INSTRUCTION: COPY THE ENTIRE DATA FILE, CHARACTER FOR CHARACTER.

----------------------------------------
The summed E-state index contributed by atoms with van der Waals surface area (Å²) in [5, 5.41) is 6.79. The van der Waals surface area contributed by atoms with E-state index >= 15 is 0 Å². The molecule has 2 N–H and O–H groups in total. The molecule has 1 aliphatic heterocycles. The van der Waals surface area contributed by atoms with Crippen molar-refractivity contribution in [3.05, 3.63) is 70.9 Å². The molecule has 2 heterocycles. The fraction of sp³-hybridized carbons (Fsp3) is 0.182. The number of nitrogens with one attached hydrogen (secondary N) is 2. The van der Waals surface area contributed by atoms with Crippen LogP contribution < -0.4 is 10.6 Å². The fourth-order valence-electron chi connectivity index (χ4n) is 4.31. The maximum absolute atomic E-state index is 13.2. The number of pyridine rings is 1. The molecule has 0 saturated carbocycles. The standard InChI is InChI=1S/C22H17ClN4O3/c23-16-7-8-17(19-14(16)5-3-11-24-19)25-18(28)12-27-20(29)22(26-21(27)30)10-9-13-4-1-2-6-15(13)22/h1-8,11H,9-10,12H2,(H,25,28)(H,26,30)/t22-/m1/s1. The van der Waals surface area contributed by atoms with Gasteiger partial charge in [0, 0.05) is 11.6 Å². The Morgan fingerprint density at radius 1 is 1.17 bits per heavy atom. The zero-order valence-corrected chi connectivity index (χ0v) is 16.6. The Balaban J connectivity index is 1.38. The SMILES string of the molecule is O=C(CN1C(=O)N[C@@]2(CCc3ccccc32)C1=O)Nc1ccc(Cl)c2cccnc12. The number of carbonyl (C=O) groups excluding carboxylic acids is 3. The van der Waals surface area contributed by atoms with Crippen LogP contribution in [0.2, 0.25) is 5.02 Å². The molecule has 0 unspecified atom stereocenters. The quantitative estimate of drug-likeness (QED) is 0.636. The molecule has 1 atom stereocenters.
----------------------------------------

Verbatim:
The summed E-state index contributed by atoms with van der Waals surface area (Å²) in [5, 5.41) is 6.79. The van der Waals surface area contributed by atoms with E-state index >= 15 is 0 Å². The molecule has 2 N–H and O–H groups in total. The molecule has 1 aliphatic heterocycles. The van der Waals surface area contributed by atoms with Crippen molar-refractivity contribution in [3.05, 3.63) is 70.9 Å². The molecule has 2 heterocycles. The fraction of sp³-hybridized carbons (Fsp3) is 0.182. The number of nitrogens with one attached hydrogen (secondary N) is 2. The van der Waals surface area contributed by atoms with Crippen LogP contribution < -0.4 is 10.6 Å². The fourth-order valence-electron chi connectivity index (χ4n) is 4.31. The maximum absolute atomic E-state index is 13.2. The number of pyridine rings is 1. The molecule has 0 saturated carbocycles. The standard InChI is InChI=1S/C22H17ClN4O3/c23-16-7-8-17(19-14(16)5-3-11-24-19)25-18(28)12-27-20(29)22(26-21(27)30)10-9-13-4-1-2-6-15(13)22/h1-8,11H,9-10,12H2,(H,25,28)(H,26,30)/t22-/m1/s1. The van der Waals surface area contributed by atoms with Gasteiger partial charge in [0, 0.05) is 11.6 Å². The Morgan fingerprint density at radius 1 is 1.17 bits per heavy atom. The zero-order valence-corrected chi connectivity index (χ0v) is 16.6. The Balaban J connectivity index is 1.38. The SMILES string of the molecule is O=C(CN1C(=O)N[C@@]2(CCc3ccccc32)C1=O)Nc1ccc(Cl)c2cccnc12. The number of carbonyl (C=O) groups excluding carboxylic acids is 3. The van der Waals surface area contributed by atoms with Crippen LogP contribution in [0.2, 0.25) is 5.02 Å². The molecule has 0 unspecified atom stereocenters. The quantitative estimate of drug-likeness (QED) is 0.636. The molecule has 1 atom stereocenters.